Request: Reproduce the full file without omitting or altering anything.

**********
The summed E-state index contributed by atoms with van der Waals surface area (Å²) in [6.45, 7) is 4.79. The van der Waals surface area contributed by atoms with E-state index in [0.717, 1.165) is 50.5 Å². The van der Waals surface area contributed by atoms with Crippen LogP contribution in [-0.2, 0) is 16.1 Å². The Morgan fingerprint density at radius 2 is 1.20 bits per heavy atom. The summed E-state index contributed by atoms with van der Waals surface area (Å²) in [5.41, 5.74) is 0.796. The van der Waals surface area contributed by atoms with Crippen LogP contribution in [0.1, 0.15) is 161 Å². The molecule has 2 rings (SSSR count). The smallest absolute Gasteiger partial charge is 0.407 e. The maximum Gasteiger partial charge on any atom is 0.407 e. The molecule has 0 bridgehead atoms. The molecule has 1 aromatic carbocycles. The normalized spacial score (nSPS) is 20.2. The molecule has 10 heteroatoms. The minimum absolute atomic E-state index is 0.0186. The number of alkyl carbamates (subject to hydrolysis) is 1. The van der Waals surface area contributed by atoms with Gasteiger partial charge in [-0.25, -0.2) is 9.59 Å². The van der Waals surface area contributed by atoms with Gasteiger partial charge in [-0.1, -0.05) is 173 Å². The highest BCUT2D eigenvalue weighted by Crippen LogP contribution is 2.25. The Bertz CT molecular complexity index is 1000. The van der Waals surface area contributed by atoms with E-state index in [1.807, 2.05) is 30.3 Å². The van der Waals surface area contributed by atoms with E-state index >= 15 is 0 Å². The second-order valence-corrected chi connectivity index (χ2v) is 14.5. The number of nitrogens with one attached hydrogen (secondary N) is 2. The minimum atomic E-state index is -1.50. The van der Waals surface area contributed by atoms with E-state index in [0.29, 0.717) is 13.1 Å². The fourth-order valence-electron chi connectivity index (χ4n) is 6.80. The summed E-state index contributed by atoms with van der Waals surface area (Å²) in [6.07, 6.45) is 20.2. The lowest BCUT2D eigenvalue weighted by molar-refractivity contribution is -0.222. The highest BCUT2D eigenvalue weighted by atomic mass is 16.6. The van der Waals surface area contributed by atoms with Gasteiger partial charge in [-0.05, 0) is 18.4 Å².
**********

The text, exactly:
The summed E-state index contributed by atoms with van der Waals surface area (Å²) in [6.45, 7) is 4.79. The van der Waals surface area contributed by atoms with E-state index in [0.717, 1.165) is 50.5 Å². The van der Waals surface area contributed by atoms with Crippen LogP contribution in [-0.2, 0) is 16.1 Å². The Morgan fingerprint density at radius 2 is 1.20 bits per heavy atom. The summed E-state index contributed by atoms with van der Waals surface area (Å²) in [5.41, 5.74) is 0.796. The van der Waals surface area contributed by atoms with Crippen LogP contribution in [0.1, 0.15) is 161 Å². The molecule has 2 rings (SSSR count). The smallest absolute Gasteiger partial charge is 0.407 e. The maximum Gasteiger partial charge on any atom is 0.407 e. The molecule has 0 bridgehead atoms. The molecule has 1 aromatic carbocycles. The normalized spacial score (nSPS) is 20.2. The molecule has 10 heteroatoms. The minimum absolute atomic E-state index is 0.0186. The number of alkyl carbamates (subject to hydrolysis) is 1. The van der Waals surface area contributed by atoms with Gasteiger partial charge in [-0.25, -0.2) is 9.59 Å². The van der Waals surface area contributed by atoms with Gasteiger partial charge in [-0.1, -0.05) is 173 Å². The highest BCUT2D eigenvalue weighted by Crippen LogP contribution is 2.25. The Bertz CT molecular complexity index is 1000. The van der Waals surface area contributed by atoms with E-state index in [1.807, 2.05) is 30.3 Å². The van der Waals surface area contributed by atoms with E-state index >= 15 is 0 Å². The second-order valence-corrected chi connectivity index (χ2v) is 14.5. The number of nitrogens with one attached hydrogen (secondary N) is 2. The minimum atomic E-state index is -1.50. The van der Waals surface area contributed by atoms with E-state index in [0.29, 0.717) is 13.1 Å². The fourth-order valence-electron chi connectivity index (χ4n) is 6.80. The summed E-state index contributed by atoms with van der Waals surface area (Å²) in [6.07, 6.45) is 20.2. The lowest BCUT2D eigenvalue weighted by molar-refractivity contribution is -0.222. The highest BCUT2D eigenvalue weighted by atomic mass is 16.6. The van der Waals surface area contributed by atoms with Gasteiger partial charge in [-0.05, 0) is 18.4 Å².